Why was there a successful revolution in February 1917 in Russia?
By 1917, Russia in a state where demonstrations were becoming more frequent each week. Many of these demonstrations happened in Petrograd over food shortages and oppositions grew against the Tsar as this happened. The number of demonstrators rose to nearly of quarter of a million. The Russian people were constantly being let down by the Tsar and the depression grew. The war caused most of these food shortages, as any available food would be taken to soldiers instead of the rest of the population. The strains from the war caused an impact on all societies.
The peasants suffered most of the hardships of the war and so became much more radical and revolutionary groups began. Many of the concessions made by Tsar to the middle class societies were still controlled by the Tsar like the Dumas and so the growth political opposition grew. These are some of the cause of why the February revolution was a success. The Tsar was not a very good ruler of the country. He listened to others for advice and rarely made his own decisions. The personality of the tsar was clearly an aspect that contributed to the deterioration of the Russian government.
He was often a charming person but very weak. Nicholas believed in the firm system of autocracy. Nicholas exercised his power through the army, the secret police and the Russian Orthodox Church. The tsarist regime was resist to change and the repression of the tsarist system like the Okhrana (secret police) caused many people to think about the system. The effects of the war generally the main reason why there was a revolution in 1917. When Russia first joined the war in 1914, there was patriotism and loyalty to the tsar and for the war.
People wanted a short and victorious war but they were still behind in technology and agriculture for of at least 50 years. But when Russia had lost their first battle, the morale of the army and also the population of the country were low. The low morale continued as the war progressed. Russia was continuing to have high casualties and kept losing supplies and food and the fact that they had no good quality weapons meant that they were not going to be successful in the war. The war caused a shortage of food; this was because any food available would go straight to the soldiers.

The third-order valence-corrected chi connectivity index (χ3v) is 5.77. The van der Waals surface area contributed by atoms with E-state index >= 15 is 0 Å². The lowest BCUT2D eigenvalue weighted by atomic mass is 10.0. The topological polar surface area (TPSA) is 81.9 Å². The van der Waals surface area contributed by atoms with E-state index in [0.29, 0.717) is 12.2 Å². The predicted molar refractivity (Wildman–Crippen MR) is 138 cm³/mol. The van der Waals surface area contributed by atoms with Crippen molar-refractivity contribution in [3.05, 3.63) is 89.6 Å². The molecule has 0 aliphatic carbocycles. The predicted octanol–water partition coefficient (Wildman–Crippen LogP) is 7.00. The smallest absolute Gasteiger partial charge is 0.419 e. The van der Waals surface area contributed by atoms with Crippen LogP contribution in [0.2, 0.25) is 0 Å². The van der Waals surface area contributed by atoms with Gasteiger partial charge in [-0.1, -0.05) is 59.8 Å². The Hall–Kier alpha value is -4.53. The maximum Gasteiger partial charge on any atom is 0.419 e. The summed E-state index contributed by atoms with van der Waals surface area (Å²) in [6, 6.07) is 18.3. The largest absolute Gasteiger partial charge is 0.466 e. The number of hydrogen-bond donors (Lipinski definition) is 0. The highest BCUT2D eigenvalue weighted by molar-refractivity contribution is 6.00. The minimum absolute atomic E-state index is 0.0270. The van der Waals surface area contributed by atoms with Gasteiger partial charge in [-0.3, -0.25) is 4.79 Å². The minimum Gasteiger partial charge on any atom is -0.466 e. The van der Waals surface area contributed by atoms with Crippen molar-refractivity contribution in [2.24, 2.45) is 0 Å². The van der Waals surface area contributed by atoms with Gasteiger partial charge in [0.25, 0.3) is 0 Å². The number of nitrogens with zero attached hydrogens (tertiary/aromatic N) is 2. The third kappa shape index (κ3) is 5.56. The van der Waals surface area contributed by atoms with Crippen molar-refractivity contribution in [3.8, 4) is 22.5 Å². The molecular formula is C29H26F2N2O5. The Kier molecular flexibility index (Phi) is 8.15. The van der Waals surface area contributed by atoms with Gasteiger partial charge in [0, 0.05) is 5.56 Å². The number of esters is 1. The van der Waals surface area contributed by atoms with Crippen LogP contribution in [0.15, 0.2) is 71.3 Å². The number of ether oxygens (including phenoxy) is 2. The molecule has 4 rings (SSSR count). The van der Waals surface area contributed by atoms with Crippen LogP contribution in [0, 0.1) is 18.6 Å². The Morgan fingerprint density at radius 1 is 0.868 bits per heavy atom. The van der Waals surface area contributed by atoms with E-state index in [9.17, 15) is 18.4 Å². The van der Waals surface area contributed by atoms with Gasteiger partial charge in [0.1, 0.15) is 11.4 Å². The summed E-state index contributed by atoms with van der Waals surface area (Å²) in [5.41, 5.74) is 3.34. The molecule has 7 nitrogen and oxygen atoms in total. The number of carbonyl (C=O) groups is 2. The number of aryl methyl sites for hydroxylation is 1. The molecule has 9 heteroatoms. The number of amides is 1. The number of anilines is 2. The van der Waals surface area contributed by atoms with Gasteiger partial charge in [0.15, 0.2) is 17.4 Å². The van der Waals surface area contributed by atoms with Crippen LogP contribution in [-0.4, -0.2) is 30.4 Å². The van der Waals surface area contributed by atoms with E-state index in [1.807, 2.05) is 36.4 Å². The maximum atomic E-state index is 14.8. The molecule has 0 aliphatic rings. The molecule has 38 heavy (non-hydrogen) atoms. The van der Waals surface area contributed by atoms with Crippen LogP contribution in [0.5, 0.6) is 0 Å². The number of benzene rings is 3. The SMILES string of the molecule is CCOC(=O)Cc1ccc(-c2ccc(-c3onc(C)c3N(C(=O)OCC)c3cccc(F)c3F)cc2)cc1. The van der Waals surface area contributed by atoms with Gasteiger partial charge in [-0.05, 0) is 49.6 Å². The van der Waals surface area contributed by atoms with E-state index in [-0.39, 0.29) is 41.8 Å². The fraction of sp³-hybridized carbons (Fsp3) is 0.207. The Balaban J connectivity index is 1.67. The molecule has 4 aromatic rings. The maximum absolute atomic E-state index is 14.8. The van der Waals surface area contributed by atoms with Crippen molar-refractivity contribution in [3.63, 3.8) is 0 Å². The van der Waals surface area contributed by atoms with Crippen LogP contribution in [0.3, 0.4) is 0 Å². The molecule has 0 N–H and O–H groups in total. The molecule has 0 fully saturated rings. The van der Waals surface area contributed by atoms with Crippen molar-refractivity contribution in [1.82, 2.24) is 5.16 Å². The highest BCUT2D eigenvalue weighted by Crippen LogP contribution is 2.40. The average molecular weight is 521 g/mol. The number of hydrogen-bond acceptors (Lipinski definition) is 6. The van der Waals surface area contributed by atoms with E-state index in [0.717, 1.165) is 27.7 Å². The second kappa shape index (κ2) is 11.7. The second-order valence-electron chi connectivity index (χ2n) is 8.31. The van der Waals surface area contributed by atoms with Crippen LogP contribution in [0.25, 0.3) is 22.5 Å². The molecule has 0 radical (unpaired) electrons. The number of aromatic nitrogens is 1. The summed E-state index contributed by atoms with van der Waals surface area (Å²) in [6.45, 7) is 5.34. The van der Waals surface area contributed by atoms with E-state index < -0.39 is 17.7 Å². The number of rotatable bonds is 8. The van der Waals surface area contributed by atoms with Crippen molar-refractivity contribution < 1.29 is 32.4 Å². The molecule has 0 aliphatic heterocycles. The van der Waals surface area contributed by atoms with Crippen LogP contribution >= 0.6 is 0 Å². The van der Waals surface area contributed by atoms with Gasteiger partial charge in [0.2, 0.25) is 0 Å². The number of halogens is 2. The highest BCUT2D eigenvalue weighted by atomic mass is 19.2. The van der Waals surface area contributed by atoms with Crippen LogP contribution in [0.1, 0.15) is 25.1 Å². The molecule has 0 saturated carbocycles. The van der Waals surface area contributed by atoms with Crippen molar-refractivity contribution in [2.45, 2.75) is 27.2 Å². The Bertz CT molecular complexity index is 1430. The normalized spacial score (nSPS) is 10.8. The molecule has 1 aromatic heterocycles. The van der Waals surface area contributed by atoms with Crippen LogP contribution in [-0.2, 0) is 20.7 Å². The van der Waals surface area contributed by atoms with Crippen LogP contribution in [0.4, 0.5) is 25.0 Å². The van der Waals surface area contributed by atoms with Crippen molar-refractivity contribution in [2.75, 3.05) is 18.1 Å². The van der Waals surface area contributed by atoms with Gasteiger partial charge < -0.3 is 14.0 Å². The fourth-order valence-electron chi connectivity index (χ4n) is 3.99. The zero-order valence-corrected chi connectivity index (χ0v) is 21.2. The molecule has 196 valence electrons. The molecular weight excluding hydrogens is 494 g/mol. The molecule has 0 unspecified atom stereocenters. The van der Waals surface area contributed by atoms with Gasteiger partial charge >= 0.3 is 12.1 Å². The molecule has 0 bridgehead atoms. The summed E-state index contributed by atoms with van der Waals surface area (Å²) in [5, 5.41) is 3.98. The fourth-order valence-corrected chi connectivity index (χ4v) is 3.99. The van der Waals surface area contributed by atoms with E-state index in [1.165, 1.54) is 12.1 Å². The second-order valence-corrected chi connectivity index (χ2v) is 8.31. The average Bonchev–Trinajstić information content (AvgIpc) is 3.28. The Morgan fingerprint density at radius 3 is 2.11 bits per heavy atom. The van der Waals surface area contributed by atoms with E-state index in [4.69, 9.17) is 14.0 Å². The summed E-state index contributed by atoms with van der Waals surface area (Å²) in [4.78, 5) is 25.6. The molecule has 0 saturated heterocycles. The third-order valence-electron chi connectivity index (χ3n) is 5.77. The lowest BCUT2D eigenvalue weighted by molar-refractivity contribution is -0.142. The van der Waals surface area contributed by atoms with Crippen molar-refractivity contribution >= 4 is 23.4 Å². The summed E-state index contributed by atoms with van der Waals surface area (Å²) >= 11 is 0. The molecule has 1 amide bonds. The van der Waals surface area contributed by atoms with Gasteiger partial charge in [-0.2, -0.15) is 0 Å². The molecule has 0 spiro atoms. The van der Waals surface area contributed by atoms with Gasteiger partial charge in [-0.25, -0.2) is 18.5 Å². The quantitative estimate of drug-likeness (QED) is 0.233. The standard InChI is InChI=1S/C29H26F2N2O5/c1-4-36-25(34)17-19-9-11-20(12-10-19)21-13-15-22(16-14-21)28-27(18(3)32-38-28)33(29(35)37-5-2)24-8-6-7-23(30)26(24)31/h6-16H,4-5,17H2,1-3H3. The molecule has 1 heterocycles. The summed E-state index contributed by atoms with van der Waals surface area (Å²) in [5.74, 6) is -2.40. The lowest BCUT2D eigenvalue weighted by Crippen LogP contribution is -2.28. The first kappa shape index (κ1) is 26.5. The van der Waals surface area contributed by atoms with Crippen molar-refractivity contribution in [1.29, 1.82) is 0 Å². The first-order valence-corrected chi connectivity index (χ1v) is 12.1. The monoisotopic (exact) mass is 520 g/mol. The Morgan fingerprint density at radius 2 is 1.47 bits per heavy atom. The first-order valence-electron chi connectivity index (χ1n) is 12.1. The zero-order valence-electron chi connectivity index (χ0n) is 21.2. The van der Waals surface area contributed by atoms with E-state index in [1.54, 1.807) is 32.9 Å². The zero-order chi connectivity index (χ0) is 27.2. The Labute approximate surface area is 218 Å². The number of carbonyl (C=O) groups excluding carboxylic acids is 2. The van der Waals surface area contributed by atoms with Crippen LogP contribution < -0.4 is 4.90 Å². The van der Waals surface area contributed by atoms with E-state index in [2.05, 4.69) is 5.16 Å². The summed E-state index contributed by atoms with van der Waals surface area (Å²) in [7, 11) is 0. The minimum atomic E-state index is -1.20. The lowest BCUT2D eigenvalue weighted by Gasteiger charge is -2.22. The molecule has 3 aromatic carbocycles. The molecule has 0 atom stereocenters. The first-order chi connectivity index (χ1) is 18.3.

The war speeded up the process of change- people had soon had enough of the tsar and of what they thought was a pointless war. There was also an economic collapse, which affected all societies after Russia pulled out of the war. The landowners of large estates were hit by a collapse in the value of land. Many industrialists realised that when they failed to secure government orders for war goods, they found themselves disappearing of the markets and many small businesses found themselves bankrupt.
The food shortage led the prices of meat and flour rising by 300 per cent. The war also caused wages to fall and so strikes and protests occurred. The growth of political opposition grew. Many groups got organised. The liberals, the social revolutionists, the socialists, Bolsheviks and Mensheviks all had a problem with the Tsar and its regime. The political opposition started happening from 1905. This was because of the 1905 revolt called ‘bloody Sunday’.
In 1905 the Tsar’s government had introduced new economic policies which were aimed at strengthening the regime. But these changes were still to create tension in the future as they were still confined by the autocracy system. Even though the tsar had given the Bourgeoisie a Duma it was still controlled by the Tsar so there was still resentment and also there was no change in the government, even when the Tsar left. There was too much weakness in the economic system and there were too many pressures of the social and economic change like the industry.
Before the war, the common strikes were for overworking conditions. In February, on the 23rd, there was an emergence of a ‘focus’ for political opposition. They all had a main focus, or goal. Here on the 23rd, Petrograd was at stand still. The attempts to stop the demonstrators were hinder by the police and army and so the Tsars traditional allies were breaking up even the middle class were against the Tsar. In a way, When the Tsar entered Russia into the war this would be the turning point for the 1917 revolution.
This is because the war would cause food shortages and low morale of the army and the Russian people and this would just be the starting of Russia problems. It would also cause hyperinflation and the revolts. But there many other factors to be included like the repression of the tsarist government and the weakness in the economic system. It would seem like that further on Tsarism will not exist anymore in Russia. It could be said that the ultimate defeat of Tsarism was Tsarism. This was because the Tsar’s system was too harsh and unfair to peasants.